Due to the versatility sought by retailers, diversity of packaging styles is paramount to meeting the needs of CPG’s. This versatility must be provided by machinery, with quick and simple changeovers, to allow retailers to differentiate themselves from their competitors.
Side loading vs. top loading machines
Most cartoners are either side-loading or top-loading machines. As you may have guessed, side-loading cartoners are designed to load products from the side, propelling or pushing the product into the carton. These are typically used for low-profile products such as blister packs, flow-wrapped bars, cans, or smaller cartons.
Top-loading cartoners, on the other hand, are usually preferred for flexible products such as bags, as well as taller or bulkier products like bottles, cans, or jars. Top-loading cartoners are also usually a better choice for fragile products like confectionery, cookies or glass. Using robotic end effectors, top load cartoners can load products into trays, hinged cartons, or into the article buckets of a side load cartoner. They are also ideal for loading variety packs, as the cartoner can be programmed to pick a specified number of each flavor, live and/or from WIP, and load them into the same carton or tray.
Both side load and top load cartoners provide great versatility, dependent upon the feeding systems used. Product handling by a combination of conveying and/or robotics determines the versatility of the cartoner, combined with the size range the cartoner is equipped to handle.
If speed is a consideration, side-loading cartoners are often faster than top-loading machines, dependent on the size and pitch of the cartons. Most top load operations for a single lane of cartons will top out around 120 cartons per minute, based on the carton forming/transferring/closing limitations associated with today’s carton handling technology.
Side load cartoners range from up to 50 cartons per minute for intermittent motion, 50-100 cartons per minute for intermittent/continuous motion and up to 300 per minute for continuous motion. Both side load and top load options can be customized with robotic loading to achieve the desired speed and flexibility.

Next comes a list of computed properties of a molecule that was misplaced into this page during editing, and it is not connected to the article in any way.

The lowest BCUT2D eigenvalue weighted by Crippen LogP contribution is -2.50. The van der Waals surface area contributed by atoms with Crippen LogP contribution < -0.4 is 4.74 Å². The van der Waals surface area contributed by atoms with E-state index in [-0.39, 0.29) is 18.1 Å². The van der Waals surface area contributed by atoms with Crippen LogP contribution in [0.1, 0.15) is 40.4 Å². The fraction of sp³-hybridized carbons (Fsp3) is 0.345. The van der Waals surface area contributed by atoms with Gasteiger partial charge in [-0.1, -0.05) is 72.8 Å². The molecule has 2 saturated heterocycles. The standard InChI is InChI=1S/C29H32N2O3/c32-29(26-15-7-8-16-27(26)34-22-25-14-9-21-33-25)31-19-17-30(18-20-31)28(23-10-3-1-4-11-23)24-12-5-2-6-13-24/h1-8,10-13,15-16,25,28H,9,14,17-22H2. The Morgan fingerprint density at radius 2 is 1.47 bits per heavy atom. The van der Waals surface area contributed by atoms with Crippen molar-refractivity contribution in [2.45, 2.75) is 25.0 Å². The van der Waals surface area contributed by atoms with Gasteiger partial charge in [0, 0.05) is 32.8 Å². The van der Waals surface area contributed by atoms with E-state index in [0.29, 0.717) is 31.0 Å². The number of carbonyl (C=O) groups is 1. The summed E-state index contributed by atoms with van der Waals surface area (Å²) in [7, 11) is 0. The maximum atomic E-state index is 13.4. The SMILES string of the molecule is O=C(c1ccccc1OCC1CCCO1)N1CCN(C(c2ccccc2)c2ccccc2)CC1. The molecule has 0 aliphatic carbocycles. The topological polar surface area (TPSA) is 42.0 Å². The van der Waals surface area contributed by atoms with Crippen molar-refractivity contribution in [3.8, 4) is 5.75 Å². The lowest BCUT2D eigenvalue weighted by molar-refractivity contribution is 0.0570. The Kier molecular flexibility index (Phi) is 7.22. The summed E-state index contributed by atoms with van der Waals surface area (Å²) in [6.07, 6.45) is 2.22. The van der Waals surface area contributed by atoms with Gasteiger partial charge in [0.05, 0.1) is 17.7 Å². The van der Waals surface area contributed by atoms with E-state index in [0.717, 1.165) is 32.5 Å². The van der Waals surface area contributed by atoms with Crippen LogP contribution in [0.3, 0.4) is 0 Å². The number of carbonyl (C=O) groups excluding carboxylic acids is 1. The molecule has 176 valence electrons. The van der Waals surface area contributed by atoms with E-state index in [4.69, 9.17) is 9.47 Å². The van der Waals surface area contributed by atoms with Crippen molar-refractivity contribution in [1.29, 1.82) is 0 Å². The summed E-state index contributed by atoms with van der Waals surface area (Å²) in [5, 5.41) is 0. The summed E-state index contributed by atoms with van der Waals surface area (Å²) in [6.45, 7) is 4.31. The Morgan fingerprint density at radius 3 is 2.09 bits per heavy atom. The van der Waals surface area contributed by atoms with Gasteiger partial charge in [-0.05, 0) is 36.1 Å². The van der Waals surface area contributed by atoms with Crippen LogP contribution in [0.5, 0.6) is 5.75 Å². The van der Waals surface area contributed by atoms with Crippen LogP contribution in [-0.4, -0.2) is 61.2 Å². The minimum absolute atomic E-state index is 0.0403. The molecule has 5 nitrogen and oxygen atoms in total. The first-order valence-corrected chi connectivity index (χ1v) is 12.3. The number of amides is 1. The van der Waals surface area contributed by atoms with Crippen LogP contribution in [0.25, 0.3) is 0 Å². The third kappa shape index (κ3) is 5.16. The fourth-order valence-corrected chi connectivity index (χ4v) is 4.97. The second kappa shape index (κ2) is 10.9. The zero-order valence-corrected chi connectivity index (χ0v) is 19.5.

Weigh all considerations
While side-loading systems are usually less expensive than their top-loading counterparts, it’s important to weigh all considerations over the long term, such as labor savings, improved efficiency, and increased production. While it may be tempting to choose a cartoning system based solely on your current needs and available footprint, looking at systems that can grow as your business grows will save time and money in the long run.
A good secondary packaging solutions manufacturer should offer an array of solutions, with options to help you run a variety of SKUs. In addition, the right partner can be a valuable resource to help evaluate package styles and formats, as well as the technology to help improve current and future production.
About the Author
Billy Goodman is managing director for Buffalo Grove, Ill. based Cama North America, a subsidiary of the privately-owned Cama Group, Lecco, Italy. Cama designs and manufactures cartoners, robotic loading systems, carton sleevers, case packers and tray packers, as well as integrated systems. Their innovative technology includes Industry 4.0, augmented and virtual reality, and other options to enhance training, maintenance, and operations. Learn more at www.camagroup.com.